Bonus - Magsayo is NOT a puncher
One thing FS1 kept pushing was that Magsayo was a "power puncher". He's not. Yes he entered this bout with a 70% KO rate, but he's not a puncher. What he is a solid handed guy, who lands a lot, has a good work rate, and will break guys down. He's not feather fisted, by any means, but he's also not a concussive KO artist who will destroyer fighters with one or two clean shots. He's been the 12 round distance with fighters like Pungluang Sor Singyu, a former Bantamweight champion, Shota Hayashi, a former Japanese Featherweight champion, and Ramiro Robles, all of whom have been stopped. He's a very, very, crisp puncher, but don't confuse that for a power puncher.
This past weekend we saw unbeaten Filipino Featherweight Mark Magsayo (21-0, 14) claim his latest win, as he earned a hard fought victory over Rigoberto Hermosillo on FS1 in the US. The bout was a competitive one, despite the scorecard of Rudy Barragan, and was a very interesting contest. At times Magsayo looked brilliant, crisp, clean and like a fantastic rounded boxer, but at others he seemed lazy, and unwilling to let his hands go, making for a rather frustrating outing.
Despite the frustrations Magsayo took home the important "W" and moves onwards and upwards towards a more important bout. With that in mind we've decided to look at 5 potential match ups for Magsayo as we given "Magnifico" the Five For treatment.
1-Cobia Breedy (15-1, 5)
We start this with a we'd love to see as fans and that is a bout between Magsayo and Cobia Breedy. Just a few weeks ago Breedy gave Tugstsogt Nyambayar a really good test, pushing the Mongolian all the way in a terrific 12 rounder, and we suspect that he would ask all sorts of questions of Magsayo. We'd favour Magsayo to over-come the man from Barbados, but he'd have to work for every second of the fight, and this would drag the best from the Filipino fighter, who wouldn't be able to get away with being lazy. This might not be a FOTY contender but would be a damn good bout and a great chance for both men to show what they can do.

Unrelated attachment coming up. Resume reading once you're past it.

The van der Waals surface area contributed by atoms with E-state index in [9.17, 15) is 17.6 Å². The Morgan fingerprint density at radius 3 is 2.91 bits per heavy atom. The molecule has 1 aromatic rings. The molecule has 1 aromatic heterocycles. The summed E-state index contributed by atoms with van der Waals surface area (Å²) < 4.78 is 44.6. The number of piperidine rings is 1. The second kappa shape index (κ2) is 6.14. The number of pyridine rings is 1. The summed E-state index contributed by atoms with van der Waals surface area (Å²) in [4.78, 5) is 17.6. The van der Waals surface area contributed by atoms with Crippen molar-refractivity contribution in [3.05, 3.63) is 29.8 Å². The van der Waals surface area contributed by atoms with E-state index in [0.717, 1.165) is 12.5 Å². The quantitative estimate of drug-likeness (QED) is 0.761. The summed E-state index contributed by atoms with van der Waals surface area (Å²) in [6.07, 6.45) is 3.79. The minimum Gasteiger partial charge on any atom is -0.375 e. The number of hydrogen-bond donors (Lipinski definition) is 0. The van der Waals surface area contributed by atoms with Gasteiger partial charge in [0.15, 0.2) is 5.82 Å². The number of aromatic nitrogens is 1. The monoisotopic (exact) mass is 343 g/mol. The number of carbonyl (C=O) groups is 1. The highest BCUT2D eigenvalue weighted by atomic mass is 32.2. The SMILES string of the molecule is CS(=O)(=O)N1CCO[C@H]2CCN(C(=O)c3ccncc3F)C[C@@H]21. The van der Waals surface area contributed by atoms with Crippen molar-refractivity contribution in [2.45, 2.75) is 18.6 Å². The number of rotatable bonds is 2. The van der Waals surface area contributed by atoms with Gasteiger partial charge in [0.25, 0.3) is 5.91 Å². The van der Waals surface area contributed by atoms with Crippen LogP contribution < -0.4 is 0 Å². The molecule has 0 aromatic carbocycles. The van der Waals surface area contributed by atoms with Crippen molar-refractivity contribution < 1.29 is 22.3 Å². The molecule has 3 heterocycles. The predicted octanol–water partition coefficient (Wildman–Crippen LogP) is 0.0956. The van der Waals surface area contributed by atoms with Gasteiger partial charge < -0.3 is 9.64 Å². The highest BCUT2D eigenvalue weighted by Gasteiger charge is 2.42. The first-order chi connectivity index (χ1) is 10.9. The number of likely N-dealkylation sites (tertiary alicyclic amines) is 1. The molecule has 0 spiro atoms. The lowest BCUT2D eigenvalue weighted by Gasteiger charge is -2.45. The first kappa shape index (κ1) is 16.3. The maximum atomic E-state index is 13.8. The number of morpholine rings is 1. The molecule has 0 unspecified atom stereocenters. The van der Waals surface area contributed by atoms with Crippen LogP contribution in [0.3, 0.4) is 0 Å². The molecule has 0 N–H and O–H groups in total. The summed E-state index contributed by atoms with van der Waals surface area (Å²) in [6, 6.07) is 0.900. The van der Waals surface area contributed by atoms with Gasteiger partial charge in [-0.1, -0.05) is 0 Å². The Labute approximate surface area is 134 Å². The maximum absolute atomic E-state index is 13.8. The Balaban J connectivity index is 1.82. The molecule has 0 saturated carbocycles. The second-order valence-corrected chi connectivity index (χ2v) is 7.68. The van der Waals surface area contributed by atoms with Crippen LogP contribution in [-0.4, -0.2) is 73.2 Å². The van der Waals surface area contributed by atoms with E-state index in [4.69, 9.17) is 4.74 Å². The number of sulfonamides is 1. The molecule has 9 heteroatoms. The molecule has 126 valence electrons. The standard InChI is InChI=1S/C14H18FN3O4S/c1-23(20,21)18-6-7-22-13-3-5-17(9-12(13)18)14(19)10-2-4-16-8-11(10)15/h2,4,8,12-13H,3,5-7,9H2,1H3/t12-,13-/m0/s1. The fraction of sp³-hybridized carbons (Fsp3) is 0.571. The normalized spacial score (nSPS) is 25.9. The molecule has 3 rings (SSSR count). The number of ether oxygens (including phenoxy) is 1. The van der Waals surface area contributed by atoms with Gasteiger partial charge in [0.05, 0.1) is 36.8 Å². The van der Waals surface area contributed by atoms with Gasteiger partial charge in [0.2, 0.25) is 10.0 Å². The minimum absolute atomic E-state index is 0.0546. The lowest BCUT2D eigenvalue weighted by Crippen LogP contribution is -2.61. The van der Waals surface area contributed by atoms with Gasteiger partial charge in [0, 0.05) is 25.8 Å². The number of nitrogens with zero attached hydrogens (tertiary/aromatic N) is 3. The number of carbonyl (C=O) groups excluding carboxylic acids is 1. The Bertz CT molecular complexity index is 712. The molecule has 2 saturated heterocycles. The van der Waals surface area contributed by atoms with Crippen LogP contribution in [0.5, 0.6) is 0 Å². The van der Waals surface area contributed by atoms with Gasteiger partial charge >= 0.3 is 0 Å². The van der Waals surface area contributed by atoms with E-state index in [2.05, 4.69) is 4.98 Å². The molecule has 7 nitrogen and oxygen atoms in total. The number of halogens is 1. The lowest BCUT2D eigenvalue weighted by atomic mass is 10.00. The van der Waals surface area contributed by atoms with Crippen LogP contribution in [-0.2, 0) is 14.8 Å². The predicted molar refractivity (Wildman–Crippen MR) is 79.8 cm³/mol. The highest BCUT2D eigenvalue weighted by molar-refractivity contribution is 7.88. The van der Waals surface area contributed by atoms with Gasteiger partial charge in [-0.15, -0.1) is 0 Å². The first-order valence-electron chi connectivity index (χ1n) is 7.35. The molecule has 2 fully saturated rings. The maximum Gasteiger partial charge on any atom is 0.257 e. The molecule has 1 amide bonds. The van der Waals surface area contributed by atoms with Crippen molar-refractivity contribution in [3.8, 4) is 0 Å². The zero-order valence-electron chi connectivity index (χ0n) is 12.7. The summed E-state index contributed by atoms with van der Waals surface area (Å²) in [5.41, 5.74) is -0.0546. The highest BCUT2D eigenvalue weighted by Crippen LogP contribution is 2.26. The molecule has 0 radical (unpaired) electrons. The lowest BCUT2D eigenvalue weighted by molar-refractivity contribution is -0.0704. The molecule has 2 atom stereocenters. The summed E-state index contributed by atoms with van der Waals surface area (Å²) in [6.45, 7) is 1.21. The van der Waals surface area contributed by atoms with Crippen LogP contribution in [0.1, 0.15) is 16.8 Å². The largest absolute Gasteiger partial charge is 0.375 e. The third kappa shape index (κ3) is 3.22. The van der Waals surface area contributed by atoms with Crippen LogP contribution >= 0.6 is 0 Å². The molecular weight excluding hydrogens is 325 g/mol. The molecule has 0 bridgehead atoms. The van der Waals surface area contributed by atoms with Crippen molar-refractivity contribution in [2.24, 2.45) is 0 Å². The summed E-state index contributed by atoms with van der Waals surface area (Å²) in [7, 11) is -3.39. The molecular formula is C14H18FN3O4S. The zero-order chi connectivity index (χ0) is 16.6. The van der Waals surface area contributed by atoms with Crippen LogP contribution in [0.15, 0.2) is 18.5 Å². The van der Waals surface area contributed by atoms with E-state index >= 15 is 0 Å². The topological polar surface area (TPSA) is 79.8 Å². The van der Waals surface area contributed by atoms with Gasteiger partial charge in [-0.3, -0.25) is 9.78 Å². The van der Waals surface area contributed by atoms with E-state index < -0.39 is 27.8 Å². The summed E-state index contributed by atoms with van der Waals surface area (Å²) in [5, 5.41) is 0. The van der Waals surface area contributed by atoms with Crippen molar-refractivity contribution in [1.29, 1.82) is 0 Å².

2-James Dickens (29-3, 11)
A bout between contenders is always good and with that in mind a bout between Magsayo and British fighter James Dickens would be a great match up and a really meaningful one, with both men being highly ranked by the IBF. This would be a legitimate eliminator in 2021, with both men being talented fighters with a lot of potential. Sadly it may be one that we want but won't get, with Dickens likely to be manoeuvred in a very different route by his management team. Sadly any potential of this bout taking place is held up by Dickens having a postponed bout with Ryan Walsh, which was supposed to take place a few weeks ago but was postponed after Dickens and his trainer both had positive Covid tests.
3-Oscar Escandon (26-5, 18)
Of course something every emerging hopeful wants is the name of a contender on their record, and even more so a contender that still looks live and should make for a good story. For Magsayo one potentially perfect opponent is 36 year old Colombian Oscar Escandon, who has proven to be an aggressive and exciting fighter and scored a huge win last time out, when he stopped Jhack Tepora. The win over Tepora was a massive upset, but showed Escandon can be a banana skin, and the win also came against a Filipino, giving the promoters the chance to see this as Magsayo fighting for Filipino pride and fighting for revenge of the man that beat his countryman last year. OIn paper this shouldn't be a tough bout for Magsayo, but it should be an interesting one, and there would be danger hanging over Escandon and his power.
4-Eduardo Ramirez (23-2-3, 10)
We mentioned Cobia Breedy earlier, and his recent loss to Tugstsogt Nyambayar, it should be noted that Breedy was a late replacement to face "King Tug" after Mexican fighter Eduardo Ramirez had to pull out. With that in mind we suspect Ramirez will be looking for a bout and, of course, so will Magsayo. With that in mind a bout between the two will suit both, especially given that a win for either man would put them within touching distance of a world title fight. We suspect that stylewise this would be a compelling match up and one well worthy of making, if Ramirez can comfortably make the 126lbs Featherweight limit.